There was a significant incident that moved me twoard racial activism during my college career. I noticed that White students seated themselves at the front of the class room and African American students seated themselves tward the rear. But, Mulattoes, ethnic Whites, and foreigners seated themselves either center right or the room. Assigned seating is rare in college classes so it was evident they had subconsciously assigned themselves to an familiar racial hierarchy.
The first time that it happened I asked the professor if I could conduct a short student survey. I asked “How many of you know where your ancestors come from”? As I expected, White and Middle Eastern students spoke of more than their ancient ancestry, but gave intimate detail of their ancient legacy and frequent visits to their motherland. One White student gave reference of his family crest and land ownership.
Of course the African American students weren’t able to trace their ethnic lineage beyond Americas southern states, such as Georgia, Mississippi and Alabama. Some founf it ironic that they couldn’t connect a detailed legacy to a time frame that was pre-plantation; or that wasn’t linked to the “Great Migration”. In fact, most were reluctant to revisit any parts of the racist south from which their ancestor came. Howevere, the real irony and maybe even the tragedy of the interview beggedthe question. Why didn’t African American students find an ancestral connection to their name sake-Africa?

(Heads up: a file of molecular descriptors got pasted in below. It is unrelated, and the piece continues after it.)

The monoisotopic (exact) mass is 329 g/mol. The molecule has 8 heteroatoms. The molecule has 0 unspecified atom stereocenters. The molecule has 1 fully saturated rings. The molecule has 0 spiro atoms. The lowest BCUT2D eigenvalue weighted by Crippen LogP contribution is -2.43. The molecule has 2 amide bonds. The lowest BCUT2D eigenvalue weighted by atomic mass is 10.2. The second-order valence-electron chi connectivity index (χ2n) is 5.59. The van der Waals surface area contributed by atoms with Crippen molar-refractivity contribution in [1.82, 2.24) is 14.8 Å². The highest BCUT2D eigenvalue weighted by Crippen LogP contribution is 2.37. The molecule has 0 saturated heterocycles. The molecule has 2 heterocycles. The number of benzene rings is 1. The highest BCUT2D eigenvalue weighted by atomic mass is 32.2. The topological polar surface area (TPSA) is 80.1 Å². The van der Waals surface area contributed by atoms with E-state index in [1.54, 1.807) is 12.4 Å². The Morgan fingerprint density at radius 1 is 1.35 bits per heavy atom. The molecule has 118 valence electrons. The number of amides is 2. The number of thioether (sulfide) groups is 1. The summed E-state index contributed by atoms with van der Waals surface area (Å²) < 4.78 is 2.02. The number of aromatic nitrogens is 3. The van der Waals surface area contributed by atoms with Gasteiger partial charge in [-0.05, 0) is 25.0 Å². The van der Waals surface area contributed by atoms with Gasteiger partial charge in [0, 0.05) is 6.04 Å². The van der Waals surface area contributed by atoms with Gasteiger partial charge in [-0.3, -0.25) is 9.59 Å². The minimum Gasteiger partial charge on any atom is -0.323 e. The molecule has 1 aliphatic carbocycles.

I found the answer to this haunting question in every college text I encountered, as they all read and taught that the Caucasion was the Alfa and the Omega. From Anthropoohy to World History-from the Sciences to the Arts. Indeed the idea was to lift the White man up in our eyes as the creator of all things; from fire-civilization-lnaguage-the arts-even Ford Motor. College tought me that the American Education system was created to do more than write the African American out of history, but to erase him out of all time by first erasing him from his own mind.
After conducting many presentations as a Tuskegee Airmen in the inner city of Detroit, I discovered that many of our people (Black Americans) young and old knew very little if any of their history- whether it is of the American Negro- the African American or the contemporary Black American. So, I thought to myself, ‘this needs to change”
I found that our people know a little about the history of our ancestors enslavement and Dr. King (MLK) but not much before and very little in between.
I realized that we are being robbed of the rich and great histories and truth about ourselves. We have been robbed of who we are, and why we are here. We have been robbed of an important truth that would inspire and bring us together, that would allow us to think as one-to work as one, to lift each other up, and thereby losing the crabs-in-a-barrel syndrome.
I also noticed that that when we speak to schools in the suburbs, many of the students knew more about Black History than the students of the inner city. Not only that, White students were far more knowledgeable about the importance of history than African American students that attend school every day.
When I think on the part we played in the rich history in military, politics, education, inventions, agriculture, and much more; a history of success and failure. We can learn from all of it. Let’s not let other cultures know more about us than we know about ourselves. Let’s begin to explore our history (heritage) and enjoy the knowledge and wisdom that springs from it. After thinking about these things, I decided to work with others to help teach our students, families and community to “Know your history is to know yourself”
~Gary St Clair